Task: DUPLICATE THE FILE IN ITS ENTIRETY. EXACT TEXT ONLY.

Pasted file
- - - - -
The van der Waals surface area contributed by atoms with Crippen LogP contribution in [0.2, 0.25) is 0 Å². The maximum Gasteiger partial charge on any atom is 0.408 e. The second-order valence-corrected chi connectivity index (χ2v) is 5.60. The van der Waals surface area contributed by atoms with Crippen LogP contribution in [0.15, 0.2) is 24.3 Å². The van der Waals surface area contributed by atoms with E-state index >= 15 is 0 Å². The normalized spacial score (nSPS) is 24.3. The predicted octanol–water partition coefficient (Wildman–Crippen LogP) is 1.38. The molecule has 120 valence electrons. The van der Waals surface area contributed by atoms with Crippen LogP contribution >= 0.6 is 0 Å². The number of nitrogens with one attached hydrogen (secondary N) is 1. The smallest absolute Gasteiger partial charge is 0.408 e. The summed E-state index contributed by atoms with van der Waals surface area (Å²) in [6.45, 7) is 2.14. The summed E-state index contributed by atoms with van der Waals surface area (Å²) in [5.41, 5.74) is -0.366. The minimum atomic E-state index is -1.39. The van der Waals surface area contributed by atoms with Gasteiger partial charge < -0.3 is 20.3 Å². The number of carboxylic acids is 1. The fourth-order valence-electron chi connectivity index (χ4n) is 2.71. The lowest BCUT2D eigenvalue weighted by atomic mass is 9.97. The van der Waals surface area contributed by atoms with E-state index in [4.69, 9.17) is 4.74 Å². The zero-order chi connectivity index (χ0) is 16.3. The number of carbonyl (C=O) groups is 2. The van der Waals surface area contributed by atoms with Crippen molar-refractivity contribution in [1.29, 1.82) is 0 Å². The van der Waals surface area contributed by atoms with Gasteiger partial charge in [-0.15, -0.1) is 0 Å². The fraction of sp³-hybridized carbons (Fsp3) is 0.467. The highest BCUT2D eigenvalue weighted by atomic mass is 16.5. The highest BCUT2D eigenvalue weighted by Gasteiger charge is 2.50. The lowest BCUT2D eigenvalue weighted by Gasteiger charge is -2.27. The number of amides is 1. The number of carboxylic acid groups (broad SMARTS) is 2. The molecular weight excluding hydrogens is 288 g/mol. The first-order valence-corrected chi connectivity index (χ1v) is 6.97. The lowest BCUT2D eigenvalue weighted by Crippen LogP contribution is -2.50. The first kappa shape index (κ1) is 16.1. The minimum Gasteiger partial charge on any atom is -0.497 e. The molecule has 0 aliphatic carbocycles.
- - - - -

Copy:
The van der Waals surface area contributed by atoms with Crippen LogP contribution in [0.2, 0.25) is 0 Å². The maximum Gasteiger partial charge on any atom is 0.408 e. The second-order valence-corrected chi connectivity index (χ2v) is 5.60. The van der Waals surface area contributed by atoms with Crippen LogP contribution in [0.15, 0.2) is 24.3 Å². The van der Waals surface area contributed by atoms with E-state index >= 15 is 0 Å². The normalized spacial score (nSPS) is 24.3. The predicted octanol–water partition coefficient (Wildman–Crippen LogP) is 1.38. The molecule has 120 valence electrons. The van der Waals surface area contributed by atoms with Crippen LogP contribution >= 0.6 is 0 Å². The number of nitrogens with one attached hydrogen (secondary N) is 1. The smallest absolute Gasteiger partial charge is 0.408 e. The summed E-state index contributed by atoms with van der Waals surface area (Å²) in [6.45, 7) is 2.14. The summed E-state index contributed by atoms with van der Waals surface area (Å²) in [5.41, 5.74) is -0.366. The minimum atomic E-state index is -1.39. The van der Waals surface area contributed by atoms with Gasteiger partial charge < -0.3 is 20.3 Å². The number of carboxylic acids is 1. The fourth-order valence-electron chi connectivity index (χ4n) is 2.71. The lowest BCUT2D eigenvalue weighted by atomic mass is 9.97. The van der Waals surface area contributed by atoms with E-state index in [4.69, 9.17) is 4.74 Å². The zero-order chi connectivity index (χ0) is 16.3. The number of carbonyl (C=O) groups is 2. The van der Waals surface area contributed by atoms with Crippen molar-refractivity contribution in [1.29, 1.82) is 0 Å². The van der Waals surface area contributed by atoms with Gasteiger partial charge in [-0.15, -0.1) is 0 Å². The fraction of sp³-hybridized carbons (Fsp3) is 0.467. The highest BCUT2D eigenvalue weighted by atomic mass is 16.5. The highest BCUT2D eigenvalue weighted by Gasteiger charge is 2.50. The lowest BCUT2D eigenvalue weighted by Gasteiger charge is -2.27. The number of amides is 1. The number of carboxylic acid groups (broad SMARTS) is 2. The molecular weight excluding hydrogens is 288 g/mol. The first-order valence-corrected chi connectivity index (χ1v) is 6.97. The lowest BCUT2D eigenvalue weighted by Crippen LogP contribution is -2.50. The first kappa shape index (κ1) is 16.1. The minimum Gasteiger partial charge on any atom is -0.497 e. The molecule has 0 aliphatic carbocycles.